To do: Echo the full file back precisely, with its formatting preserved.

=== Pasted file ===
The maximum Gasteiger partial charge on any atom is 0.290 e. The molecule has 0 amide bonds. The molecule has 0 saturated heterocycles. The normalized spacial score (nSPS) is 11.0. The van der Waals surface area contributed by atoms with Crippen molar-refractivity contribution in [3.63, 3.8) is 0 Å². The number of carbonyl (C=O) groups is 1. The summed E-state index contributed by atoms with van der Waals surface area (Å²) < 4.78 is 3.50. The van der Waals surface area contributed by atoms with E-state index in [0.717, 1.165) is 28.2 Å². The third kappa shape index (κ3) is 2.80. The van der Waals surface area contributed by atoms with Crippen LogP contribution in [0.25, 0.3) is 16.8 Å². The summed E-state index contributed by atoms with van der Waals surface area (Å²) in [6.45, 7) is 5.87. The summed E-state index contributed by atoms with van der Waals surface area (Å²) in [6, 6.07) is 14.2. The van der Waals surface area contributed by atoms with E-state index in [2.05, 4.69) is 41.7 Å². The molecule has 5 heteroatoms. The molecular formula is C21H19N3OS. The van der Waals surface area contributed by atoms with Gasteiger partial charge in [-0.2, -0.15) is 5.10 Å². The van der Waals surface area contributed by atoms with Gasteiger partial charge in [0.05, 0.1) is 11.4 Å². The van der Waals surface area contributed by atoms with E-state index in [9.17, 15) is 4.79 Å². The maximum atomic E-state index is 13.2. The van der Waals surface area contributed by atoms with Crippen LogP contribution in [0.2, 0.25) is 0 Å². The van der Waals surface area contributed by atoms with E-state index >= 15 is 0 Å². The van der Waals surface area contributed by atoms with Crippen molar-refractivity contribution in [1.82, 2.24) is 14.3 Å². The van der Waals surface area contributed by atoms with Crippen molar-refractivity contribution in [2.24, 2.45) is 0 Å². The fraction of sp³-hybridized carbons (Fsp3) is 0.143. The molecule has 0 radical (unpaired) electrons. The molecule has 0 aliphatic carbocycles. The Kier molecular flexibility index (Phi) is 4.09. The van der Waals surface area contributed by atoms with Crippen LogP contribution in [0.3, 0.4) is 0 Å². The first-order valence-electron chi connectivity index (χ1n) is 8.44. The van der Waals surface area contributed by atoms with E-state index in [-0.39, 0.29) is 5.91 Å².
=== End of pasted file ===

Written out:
The maximum Gasteiger partial charge on any atom is 0.290 e. The molecule has 0 amide bonds. The molecule has 0 saturated heterocycles. The normalized spacial score (nSPS) is 11.0. The van der Waals surface area contributed by atoms with Crippen molar-refractivity contribution in [3.63, 3.8) is 0 Å². The number of carbonyl (C=O) groups is 1. The summed E-state index contributed by atoms with van der Waals surface area (Å²) < 4.78 is 3.50. The van der Waals surface area contributed by atoms with E-state index in [0.717, 1.165) is 28.2 Å². The third kappa shape index (κ3) is 2.80. The van der Waals surface area contributed by atoms with Crippen LogP contribution in [0.25, 0.3) is 16.8 Å². The summed E-state index contributed by atoms with van der Waals surface area (Å²) in [6.45, 7) is 5.87. The summed E-state index contributed by atoms with van der Waals surface area (Å²) in [6, 6.07) is 14.2. The van der Waals surface area contributed by atoms with E-state index in [2.05, 4.69) is 41.7 Å². The molecule has 5 heteroatoms. The molecular formula is C21H19N3OS. The van der Waals surface area contributed by atoms with Gasteiger partial charge in [-0.2, -0.15) is 5.10 Å². The van der Waals surface area contributed by atoms with Gasteiger partial charge in [0.05, 0.1) is 11.4 Å². The van der Waals surface area contributed by atoms with E-state index in [9.17, 15) is 4.79 Å². The maximum atomic E-state index is 13.2. The van der Waals surface area contributed by atoms with Crippen LogP contribution in [0.2, 0.25) is 0 Å². The van der Waals surface area contributed by atoms with E-state index >= 15 is 0 Å². The van der Waals surface area contributed by atoms with Crippen molar-refractivity contribution in [1.82, 2.24) is 14.3 Å². The van der Waals surface area contributed by atoms with Crippen molar-refractivity contribution in [2.24, 2.45) is 0 Å². The fraction of sp³-hybridized carbons (Fsp3) is 0.143. The molecule has 0 radical (unpaired) electrons. The molecule has 0 aliphatic carbocycles. The Kier molecular flexibility index (Phi) is 4.09. The van der Waals surface area contributed by atoms with Crippen LogP contribution in [0.3, 0.4) is 0 Å². The first-order valence-electron chi connectivity index (χ1n) is 8.44. The van der Waals surface area contributed by atoms with E-state index in [-0.39, 0.29) is 5.91 Å².